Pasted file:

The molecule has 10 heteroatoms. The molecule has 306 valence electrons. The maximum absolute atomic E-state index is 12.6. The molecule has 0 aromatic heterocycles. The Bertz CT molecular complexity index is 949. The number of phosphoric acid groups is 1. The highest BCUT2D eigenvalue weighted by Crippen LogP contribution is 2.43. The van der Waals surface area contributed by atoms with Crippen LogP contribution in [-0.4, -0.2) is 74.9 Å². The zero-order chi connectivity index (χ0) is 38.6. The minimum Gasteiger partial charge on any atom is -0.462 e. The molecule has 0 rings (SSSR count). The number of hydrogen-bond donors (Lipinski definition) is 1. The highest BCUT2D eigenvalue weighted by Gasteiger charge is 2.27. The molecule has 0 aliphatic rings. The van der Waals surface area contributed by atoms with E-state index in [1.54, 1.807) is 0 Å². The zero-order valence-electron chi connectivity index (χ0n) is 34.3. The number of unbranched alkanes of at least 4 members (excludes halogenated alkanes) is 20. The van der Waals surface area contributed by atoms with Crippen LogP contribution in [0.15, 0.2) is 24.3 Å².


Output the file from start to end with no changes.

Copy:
The molecule has 10 heteroatoms. The molecule has 306 valence electrons. The maximum absolute atomic E-state index is 12.6. The molecule has 0 aromatic heterocycles. The Bertz CT molecular complexity index is 949. The number of phosphoric acid groups is 1. The highest BCUT2D eigenvalue weighted by Crippen LogP contribution is 2.43. The van der Waals surface area contributed by atoms with Crippen LogP contribution in [-0.4, -0.2) is 74.9 Å². The zero-order chi connectivity index (χ0) is 38.6. The minimum Gasteiger partial charge on any atom is -0.462 e. The molecule has 0 rings (SSSR count). The number of hydrogen-bond donors (Lipinski definition) is 1. The highest BCUT2D eigenvalue weighted by Gasteiger charge is 2.27. The molecule has 0 aliphatic rings. The van der Waals surface area contributed by atoms with E-state index in [1.54, 1.807) is 0 Å². The zero-order valence-electron chi connectivity index (χ0n) is 34.3. The number of unbranched alkanes of at least 4 members (excludes halogenated alkanes) is 20. The van der Waals surface area contributed by atoms with Crippen LogP contribution in [0.15, 0.2) is 24.3 Å².